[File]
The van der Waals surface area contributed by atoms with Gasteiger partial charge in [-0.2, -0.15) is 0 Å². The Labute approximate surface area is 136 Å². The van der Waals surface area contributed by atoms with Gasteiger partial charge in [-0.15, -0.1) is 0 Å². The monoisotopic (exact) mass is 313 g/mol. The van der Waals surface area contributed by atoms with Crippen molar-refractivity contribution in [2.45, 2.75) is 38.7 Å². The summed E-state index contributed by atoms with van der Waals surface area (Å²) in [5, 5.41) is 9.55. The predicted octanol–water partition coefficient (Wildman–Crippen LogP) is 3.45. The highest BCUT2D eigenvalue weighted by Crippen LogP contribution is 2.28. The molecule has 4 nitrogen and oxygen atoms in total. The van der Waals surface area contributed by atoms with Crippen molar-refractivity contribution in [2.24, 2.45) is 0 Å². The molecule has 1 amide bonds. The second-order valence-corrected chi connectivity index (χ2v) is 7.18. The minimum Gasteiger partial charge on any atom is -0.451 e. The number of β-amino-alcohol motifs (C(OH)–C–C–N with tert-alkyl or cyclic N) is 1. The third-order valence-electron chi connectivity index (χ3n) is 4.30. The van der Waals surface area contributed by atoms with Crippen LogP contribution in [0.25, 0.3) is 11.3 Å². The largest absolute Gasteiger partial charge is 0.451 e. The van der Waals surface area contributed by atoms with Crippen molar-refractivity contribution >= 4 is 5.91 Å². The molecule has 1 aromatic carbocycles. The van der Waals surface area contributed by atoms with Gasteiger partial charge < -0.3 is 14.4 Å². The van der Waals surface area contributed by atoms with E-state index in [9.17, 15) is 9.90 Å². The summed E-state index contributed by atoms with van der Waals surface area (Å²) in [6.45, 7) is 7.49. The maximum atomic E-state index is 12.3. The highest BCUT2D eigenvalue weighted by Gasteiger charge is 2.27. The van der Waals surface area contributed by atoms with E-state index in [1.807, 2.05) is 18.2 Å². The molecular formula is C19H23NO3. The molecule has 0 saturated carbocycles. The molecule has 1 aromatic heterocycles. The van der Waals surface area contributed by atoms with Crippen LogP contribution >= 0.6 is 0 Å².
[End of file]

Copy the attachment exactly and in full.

The van der Waals surface area contributed by atoms with Gasteiger partial charge in [-0.2, -0.15) is 0 Å². The Labute approximate surface area is 136 Å². The van der Waals surface area contributed by atoms with Gasteiger partial charge in [-0.15, -0.1) is 0 Å². The monoisotopic (exact) mass is 313 g/mol. The van der Waals surface area contributed by atoms with Crippen molar-refractivity contribution in [2.45, 2.75) is 38.7 Å². The summed E-state index contributed by atoms with van der Waals surface area (Å²) in [5, 5.41) is 9.55. The predicted octanol–water partition coefficient (Wildman–Crippen LogP) is 3.45. The highest BCUT2D eigenvalue weighted by Crippen LogP contribution is 2.28. The molecule has 4 nitrogen and oxygen atoms in total. The van der Waals surface area contributed by atoms with Crippen molar-refractivity contribution in [2.24, 2.45) is 0 Å². The molecule has 1 amide bonds. The second-order valence-corrected chi connectivity index (χ2v) is 7.18. The minimum Gasteiger partial charge on any atom is -0.451 e. The number of β-amino-alcohol motifs (C(OH)–C–C–N with tert-alkyl or cyclic N) is 1. The third-order valence-electron chi connectivity index (χ3n) is 4.30. The van der Waals surface area contributed by atoms with Crippen LogP contribution in [0.25, 0.3) is 11.3 Å². The largest absolute Gasteiger partial charge is 0.451 e. The van der Waals surface area contributed by atoms with Crippen molar-refractivity contribution >= 4 is 5.91 Å². The molecule has 1 aromatic carbocycles. The van der Waals surface area contributed by atoms with Gasteiger partial charge < -0.3 is 14.4 Å². The van der Waals surface area contributed by atoms with E-state index in [9.17, 15) is 9.90 Å². The summed E-state index contributed by atoms with van der Waals surface area (Å²) in [6.45, 7) is 7.49. The maximum atomic E-state index is 12.3. The highest BCUT2D eigenvalue weighted by Gasteiger charge is 2.27. The van der Waals surface area contributed by atoms with E-state index in [1.807, 2.05) is 18.2 Å². The molecular formula is C19H23NO3. The molecule has 0 saturated carbocycles. The molecule has 1 aromatic heterocycles. The van der Waals surface area contributed by atoms with Crippen LogP contribution >= 0.6 is 0 Å².